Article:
- Quoting Michele Billings, judge of the sporting group: "The springer spaniel, for her breed, had a slightly better head, and when you say that, you've said it all."
Note to dog fanciers: yes, that is the Ch. Salilyn 'N Erin's Shameless whose sire, Ch. Salilyn's Condor, won Best in Show in 1993.
Ann Gavaghan's Hong Kong Video Rentals Extra
Love Recipe: Its only redeeming quality is the always smoldering Alex Fong's performance as a manly chef with a crush on the married-but-wavering Kathy Chow. Will she succumb to his macho charms, or will she stay in her loveless marriage with the boring dentist Stanley?
Common Sense Campaign Advice Extra
G.W. has largely abandoned "Compassionate Conservative" in favor of "Pseudo-Reformer Who Executed a Lot of Guys," but even that seems to be failing. I suggest he try Common Sense Conservative. To help him see what he could pretend that means, some Common Sense Web sites.
- Common Sense Fence, a Division of Geotek Geotek is a manufacturer of fiberglass reinforced plastics. Through our Common Sense Fence division, we sell a complete line of fiberglass, electric fencing systems.
I'm impressed, and so is Paul J., Colorado: "We installed our Common Sense Fence in 1990. I believe it is the only fence capable of handling our rough terrain. The animals respect the fence and we have yet to have a single animal escape. I can highly recommend this fence for bison"—and highly recommend G.W. Bush for the presidency of the United States! See, that's how you attract niche voters.
- The Committee for Good Common Sense
Dedicated to protecting and preserving America's economic freedom.
The Committee analyzes vital public policy activities to determine if they … establish a pro-business public policy atmosphere. The Committee then uses all modern means to educate the public—and I can only assume that "all modern means" would include powerful electrical shocks.
- Common Sense Herbal Products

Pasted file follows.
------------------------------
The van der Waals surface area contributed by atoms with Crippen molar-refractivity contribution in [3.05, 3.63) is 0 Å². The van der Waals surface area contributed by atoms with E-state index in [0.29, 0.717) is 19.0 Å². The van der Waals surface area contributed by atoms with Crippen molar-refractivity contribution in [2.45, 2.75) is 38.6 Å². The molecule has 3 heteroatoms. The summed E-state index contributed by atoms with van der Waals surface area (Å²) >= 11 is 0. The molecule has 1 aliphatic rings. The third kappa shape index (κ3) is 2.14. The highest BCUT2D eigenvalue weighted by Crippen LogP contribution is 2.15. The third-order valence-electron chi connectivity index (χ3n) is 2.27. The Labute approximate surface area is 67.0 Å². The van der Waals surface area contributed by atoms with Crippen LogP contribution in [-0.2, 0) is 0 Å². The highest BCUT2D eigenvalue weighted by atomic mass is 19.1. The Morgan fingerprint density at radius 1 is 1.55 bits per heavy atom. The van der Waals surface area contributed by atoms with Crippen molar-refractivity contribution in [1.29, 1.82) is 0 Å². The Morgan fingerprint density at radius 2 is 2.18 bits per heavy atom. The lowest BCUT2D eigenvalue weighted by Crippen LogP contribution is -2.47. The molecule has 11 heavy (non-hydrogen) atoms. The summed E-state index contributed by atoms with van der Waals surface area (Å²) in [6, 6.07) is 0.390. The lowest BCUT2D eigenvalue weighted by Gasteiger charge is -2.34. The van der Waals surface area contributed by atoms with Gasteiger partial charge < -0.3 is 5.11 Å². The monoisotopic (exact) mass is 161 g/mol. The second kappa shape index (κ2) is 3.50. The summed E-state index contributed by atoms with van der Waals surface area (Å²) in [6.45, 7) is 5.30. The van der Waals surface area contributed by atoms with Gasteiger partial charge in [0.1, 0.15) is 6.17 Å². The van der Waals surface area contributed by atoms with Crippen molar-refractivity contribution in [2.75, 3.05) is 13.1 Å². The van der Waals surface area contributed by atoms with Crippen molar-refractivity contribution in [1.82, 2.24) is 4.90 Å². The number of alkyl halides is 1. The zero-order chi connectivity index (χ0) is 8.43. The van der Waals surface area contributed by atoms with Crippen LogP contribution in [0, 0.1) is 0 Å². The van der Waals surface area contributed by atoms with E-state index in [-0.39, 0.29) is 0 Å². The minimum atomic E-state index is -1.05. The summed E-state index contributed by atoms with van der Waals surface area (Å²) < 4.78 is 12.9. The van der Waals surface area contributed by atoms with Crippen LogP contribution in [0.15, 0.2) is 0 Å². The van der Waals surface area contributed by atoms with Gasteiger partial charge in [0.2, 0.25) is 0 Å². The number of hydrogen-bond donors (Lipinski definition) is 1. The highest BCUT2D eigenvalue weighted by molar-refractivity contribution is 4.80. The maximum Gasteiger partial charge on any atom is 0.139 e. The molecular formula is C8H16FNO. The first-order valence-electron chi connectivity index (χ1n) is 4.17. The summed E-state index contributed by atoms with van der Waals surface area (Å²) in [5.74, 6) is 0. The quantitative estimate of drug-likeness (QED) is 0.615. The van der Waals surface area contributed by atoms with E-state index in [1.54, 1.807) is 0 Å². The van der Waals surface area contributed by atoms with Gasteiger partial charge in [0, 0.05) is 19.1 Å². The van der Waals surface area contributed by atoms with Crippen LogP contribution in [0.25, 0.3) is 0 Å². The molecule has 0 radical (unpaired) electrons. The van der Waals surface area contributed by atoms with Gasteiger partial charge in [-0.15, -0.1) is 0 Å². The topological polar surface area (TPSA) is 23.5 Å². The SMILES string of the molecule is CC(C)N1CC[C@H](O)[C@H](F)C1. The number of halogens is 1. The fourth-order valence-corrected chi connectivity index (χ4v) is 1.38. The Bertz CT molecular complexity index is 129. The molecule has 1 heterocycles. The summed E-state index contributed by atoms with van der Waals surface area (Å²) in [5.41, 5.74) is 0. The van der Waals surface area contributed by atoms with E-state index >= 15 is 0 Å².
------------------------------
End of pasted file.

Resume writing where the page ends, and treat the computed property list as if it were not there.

Designed especially for the person on the move who has no time for measuring out, boiling, counting, etc. … Cleansing is the only way to have a healthy body. First of all, Common Sense is designed to clean the colon; no one can be healthier than when the colon is clean—or maybe the slogan should be "Clean Colon Conservatism." I'd certainly want to attend the debates, in a rubber protective suit.
- Common Sense Boats & Books
For those who would like to build their own boat, common sense is the most important criteria. … Do you really want a boat that looks like a poor mans twelve meter, or a copy of an antique "character boat," at the expense of the fore mentioned criteria. Of course not!—and that's why I'm seeking the presidency of the United States! If you kind of run it all together, it almost makes sense, unlike announcing the endorsement of Dan Quayle.
- Thomas Paine Elementary School
Principal: Dr. Lawyer Chapman—not strictly germane, but who names a kid lawyer? Shouldn't that be illegal? How do you go through life addressed as "Dr. Lawyer," muscles tensed against the phrase "Indian Chief"? I'd love to meet his (her?) parents.
Who wants to sell herself to a particularly unattractive multimillionaire?
Participants are invited to join us for the News Quiz second anniversary party, Monday, Feb. 28, from 6:00 p.m. to 9:00 p.m., in the prestigious back room of Cucina Della Fontana, Bleecker and Charles streets, New York.
As is customary, this event is BYOE, bring your own everything—food, drink, health insurance. (Not so much bring as "buy.")